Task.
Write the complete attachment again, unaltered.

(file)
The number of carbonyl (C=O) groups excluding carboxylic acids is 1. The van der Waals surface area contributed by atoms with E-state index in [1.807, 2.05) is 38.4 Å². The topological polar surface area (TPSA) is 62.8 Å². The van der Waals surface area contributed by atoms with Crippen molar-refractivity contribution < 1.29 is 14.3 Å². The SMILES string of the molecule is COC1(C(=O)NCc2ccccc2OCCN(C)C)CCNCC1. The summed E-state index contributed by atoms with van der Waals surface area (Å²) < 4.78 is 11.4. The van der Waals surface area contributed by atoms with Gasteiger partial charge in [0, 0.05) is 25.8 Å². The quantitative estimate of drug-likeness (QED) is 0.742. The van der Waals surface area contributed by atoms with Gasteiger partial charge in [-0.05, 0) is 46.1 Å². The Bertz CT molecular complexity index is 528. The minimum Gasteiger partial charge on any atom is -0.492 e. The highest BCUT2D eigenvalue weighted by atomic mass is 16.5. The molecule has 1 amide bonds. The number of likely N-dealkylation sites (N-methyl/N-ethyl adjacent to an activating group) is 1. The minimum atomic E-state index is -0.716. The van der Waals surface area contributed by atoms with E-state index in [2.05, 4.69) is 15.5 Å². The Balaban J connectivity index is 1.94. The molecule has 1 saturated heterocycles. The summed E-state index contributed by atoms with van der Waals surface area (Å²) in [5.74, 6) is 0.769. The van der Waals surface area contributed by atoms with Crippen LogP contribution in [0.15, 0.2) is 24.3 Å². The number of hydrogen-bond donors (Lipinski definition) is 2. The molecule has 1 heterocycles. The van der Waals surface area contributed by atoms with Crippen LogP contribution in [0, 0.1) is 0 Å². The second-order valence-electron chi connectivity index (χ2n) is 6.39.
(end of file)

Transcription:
The number of carbonyl (C=O) groups excluding carboxylic acids is 1. The van der Waals surface area contributed by atoms with E-state index in [1.807, 2.05) is 38.4 Å². The topological polar surface area (TPSA) is 62.8 Å². The van der Waals surface area contributed by atoms with Crippen molar-refractivity contribution < 1.29 is 14.3 Å². The SMILES string of the molecule is COC1(C(=O)NCc2ccccc2OCCN(C)C)CCNCC1. The summed E-state index contributed by atoms with van der Waals surface area (Å²) < 4.78 is 11.4. The van der Waals surface area contributed by atoms with Gasteiger partial charge in [0, 0.05) is 25.8 Å². The quantitative estimate of drug-likeness (QED) is 0.742. The van der Waals surface area contributed by atoms with Gasteiger partial charge in [-0.05, 0) is 46.1 Å². The Bertz CT molecular complexity index is 528. The minimum Gasteiger partial charge on any atom is -0.492 e. The highest BCUT2D eigenvalue weighted by atomic mass is 16.5. The molecule has 1 amide bonds. The number of likely N-dealkylation sites (N-methyl/N-ethyl adjacent to an activating group) is 1. The minimum atomic E-state index is -0.716. The van der Waals surface area contributed by atoms with E-state index in [2.05, 4.69) is 15.5 Å². The Balaban J connectivity index is 1.94. The molecule has 1 saturated heterocycles. The summed E-state index contributed by atoms with van der Waals surface area (Å²) in [5.74, 6) is 0.769. The van der Waals surface area contributed by atoms with Crippen LogP contribution in [0.15, 0.2) is 24.3 Å². The number of hydrogen-bond donors (Lipinski definition) is 2. The molecule has 1 heterocycles. The van der Waals surface area contributed by atoms with Crippen LogP contribution in [0, 0.1) is 0 Å². The second-order valence-electron chi connectivity index (χ2n) is 6.39.